1 Year Later, Sri Lankan Priest Still Missing
Jaffna Residents Pray for Return to Peace
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COLOMBO, Sri Lanka, AUG. 20, 2007 (Zenit.org).- It's been a year since a young Catholic priest and his assistant disappeared from Jaffna in northern Sri Lanka, and still nothing is known of their fate.
Father Thiruchelvam Nihal Jimbrown, 34, and Wenceslaus Vimalathas, a father of five, have been missing since Aug. 20, 2006, amid warfare between security forces and separatist Liberation Tigers of Tamil Eelam, AsiaNews reported.
The two were last seen on a motorcycle at a checkpoint in Allaipiddy, an area tightly controlled by the security forces.
Just prior to the first anniversary of the priest's disappearance, the apostolic nuncio to Sri Lanka, Archbishop Mario Zenari, spoke about the situation to AsiaNews.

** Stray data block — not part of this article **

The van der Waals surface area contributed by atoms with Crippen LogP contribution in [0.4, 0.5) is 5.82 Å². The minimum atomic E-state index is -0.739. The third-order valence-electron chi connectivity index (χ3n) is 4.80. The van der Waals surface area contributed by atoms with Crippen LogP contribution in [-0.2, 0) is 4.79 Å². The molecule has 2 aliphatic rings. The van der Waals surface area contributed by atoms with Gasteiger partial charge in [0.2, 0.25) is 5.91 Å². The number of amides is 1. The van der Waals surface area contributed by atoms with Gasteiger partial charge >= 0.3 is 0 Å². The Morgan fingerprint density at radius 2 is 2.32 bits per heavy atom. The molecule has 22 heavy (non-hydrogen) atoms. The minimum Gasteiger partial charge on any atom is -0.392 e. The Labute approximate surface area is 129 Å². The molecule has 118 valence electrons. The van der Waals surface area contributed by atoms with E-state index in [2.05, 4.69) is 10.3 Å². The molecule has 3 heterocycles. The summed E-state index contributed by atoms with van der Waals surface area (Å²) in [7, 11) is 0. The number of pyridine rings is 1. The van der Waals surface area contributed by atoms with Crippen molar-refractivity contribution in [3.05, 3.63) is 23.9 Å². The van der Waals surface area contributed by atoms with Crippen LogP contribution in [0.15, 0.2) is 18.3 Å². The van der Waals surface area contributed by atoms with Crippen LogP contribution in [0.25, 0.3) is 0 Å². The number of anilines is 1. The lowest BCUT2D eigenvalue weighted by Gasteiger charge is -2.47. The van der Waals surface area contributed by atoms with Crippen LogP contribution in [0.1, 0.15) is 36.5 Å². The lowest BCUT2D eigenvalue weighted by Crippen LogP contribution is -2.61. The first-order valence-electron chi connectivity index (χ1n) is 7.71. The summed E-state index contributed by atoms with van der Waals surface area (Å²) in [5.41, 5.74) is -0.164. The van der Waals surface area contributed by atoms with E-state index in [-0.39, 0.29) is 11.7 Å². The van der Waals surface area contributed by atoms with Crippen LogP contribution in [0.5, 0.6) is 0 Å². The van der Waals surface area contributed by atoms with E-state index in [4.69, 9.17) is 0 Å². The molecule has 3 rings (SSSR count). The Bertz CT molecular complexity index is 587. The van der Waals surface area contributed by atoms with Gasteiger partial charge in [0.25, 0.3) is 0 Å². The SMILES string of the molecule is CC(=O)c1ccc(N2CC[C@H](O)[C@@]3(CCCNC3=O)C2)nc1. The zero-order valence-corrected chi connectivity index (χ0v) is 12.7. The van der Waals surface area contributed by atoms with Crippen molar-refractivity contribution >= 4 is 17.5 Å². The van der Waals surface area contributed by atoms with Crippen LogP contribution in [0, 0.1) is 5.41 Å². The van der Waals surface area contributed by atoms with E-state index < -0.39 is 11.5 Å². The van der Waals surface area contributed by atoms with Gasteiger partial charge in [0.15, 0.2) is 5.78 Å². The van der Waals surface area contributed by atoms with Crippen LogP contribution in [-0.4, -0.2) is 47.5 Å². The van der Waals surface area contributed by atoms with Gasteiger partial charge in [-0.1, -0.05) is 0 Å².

He said: "Alas, to date, there is no trace of Father Jimbrown. On the anniversary of his disappearance and that of his companion Vimalathas, one can only entrust their fate into the hands of the Lord, and implore God to grant consolation to their relatives and to the faithful of the Diocese of Jaffna."
Many events and prayer services are being held today around Jaffna to remember the two men, including one this morning that drew about 1,000 priests, sisters and lay people at the cathedral.
Sri Lanka's de facto return to civil war has led to an alarming rise in "disappearances" around the country, with more than 1,100 cases reported in the last year and half, a rate second only to Iraq, according to the U.N. Working Group on Enforced or Involuntary Disappearances.
Sources who attended the prayer meeting for the missing men told AsiaNews: "People are kidnapped or killed every day here. Our prayers today were for all of them.
"People are living in utter fear and everyone is afraid to speak out. Only the Church can do something to highlight what is happening."
On the feast of the Assumption on Wednesday, nearly 25,000 pilgrims gathered in the country's most popular Marian shrine, dedicated to Our Lady of Madhu, amid the sound of heavy shelling, to pray "that peace may soon come to Sri Lanka."